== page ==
0
Technical Briefs

Prediction of Axial and Circumferential Flow Conditions in a High Temperature Foil Bearing With Axial Cooling Flow

[+] Author and Article Information
Keun Ryu1

Global Commercial Diesel Product Development, BorgWarner Turbo Systems,Arden, NC 28704kryu@borgwarner.com

A static pressure gauge was not installed in the bearing housing enclosure (i.e., upstream bearing region) at the time of the measurements. This omission can be corrected in future experimentation.

The measurements show that temperature differences between the bearing sleeve and the entrance cooling stream into the bearings are nearly invariant while increasing the cooling flow rate, i.e., TbFE and TbDE are a few degrees (less than 10 °C) higher than Tent . That is, presently, the bearing temperature largely relies on the entrance cooling flow temperature. Note that the outer cooling steam temperature ≈ the bearing sleeve surface temperature (see Ref. [5] for details).

Within the range of present operating conditions (i.e., the light-weight rotor at moderate shaft rotational speed and temperature conditions in Ref. [5]), the isothermal bulk-flow model enables a reasonable approximation for the flow characteristics of axial cooling streams flowing through the thin film region and underneath the top foil. However, note that the isothermal considerations should be employed with caution, since the temperature assumption is conservative, and a thermohydrodynamic model can be used for improved results.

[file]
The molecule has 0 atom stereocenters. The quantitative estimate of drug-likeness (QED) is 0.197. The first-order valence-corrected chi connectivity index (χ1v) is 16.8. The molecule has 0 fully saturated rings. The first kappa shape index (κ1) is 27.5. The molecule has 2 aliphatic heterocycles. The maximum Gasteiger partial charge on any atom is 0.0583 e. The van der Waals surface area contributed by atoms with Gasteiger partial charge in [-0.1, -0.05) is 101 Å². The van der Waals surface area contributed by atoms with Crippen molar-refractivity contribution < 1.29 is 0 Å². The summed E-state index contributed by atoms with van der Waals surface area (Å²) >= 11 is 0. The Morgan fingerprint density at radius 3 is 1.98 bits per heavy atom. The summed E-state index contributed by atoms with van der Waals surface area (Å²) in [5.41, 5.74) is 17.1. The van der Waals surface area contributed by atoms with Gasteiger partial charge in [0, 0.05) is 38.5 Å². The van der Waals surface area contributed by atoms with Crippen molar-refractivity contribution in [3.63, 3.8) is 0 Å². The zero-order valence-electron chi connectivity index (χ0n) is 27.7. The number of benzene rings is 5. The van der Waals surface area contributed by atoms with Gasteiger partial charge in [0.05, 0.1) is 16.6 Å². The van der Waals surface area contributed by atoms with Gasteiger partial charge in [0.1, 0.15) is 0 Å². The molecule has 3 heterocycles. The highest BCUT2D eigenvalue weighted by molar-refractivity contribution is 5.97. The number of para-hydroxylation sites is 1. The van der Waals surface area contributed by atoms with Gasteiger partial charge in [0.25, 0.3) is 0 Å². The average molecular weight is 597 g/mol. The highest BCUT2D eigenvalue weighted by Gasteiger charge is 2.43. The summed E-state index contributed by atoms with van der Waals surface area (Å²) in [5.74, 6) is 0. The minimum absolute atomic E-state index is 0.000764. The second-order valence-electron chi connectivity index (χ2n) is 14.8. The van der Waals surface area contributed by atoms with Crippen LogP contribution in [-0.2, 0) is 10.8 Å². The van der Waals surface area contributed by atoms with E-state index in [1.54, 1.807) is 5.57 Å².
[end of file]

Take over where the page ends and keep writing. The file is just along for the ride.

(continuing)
The circumferential flow Reynolds number at the entrance plane is similar with the circumferential flow Reynolds number at the exit plane, i.e., for all test cases, ReCexit/ReCent0.96~0.99, where ReCent=(ρent/μ)RΩc+.

As detailed in Ref. [14], within the inner gas film region, a forced cooling flow retards the evolution of the gas film velocity in the circumferential direction, thus delaying the threshold speed of rotordynamic instability (i.e., reducing the likeliness of subsynchronous rotor whirl motions due to hydrodynamic instability).

Ryu [5] presents details on static (push and pull) load versus foil bearing (FB) deflection measurements at room temperature to determine the ad hoc clearance, i.e., the region with very soft or low stiffness where small forces cause large displacements. The ad hoc clearance for both bearings is in remarkable agreement with that derived from measured bearing dimensions.

1

Work conducted as a Graduate Research Assistant at Texas A&M University.

J. Eng. Gas Turbines Power 134(9), 094503 (Jul 25, 2012) (6 pages) doi:10.1115/1.4006841 History: Received January 10, 2012; Revised May 09, 2012; Published July 23, 2012; Online July 25, 2012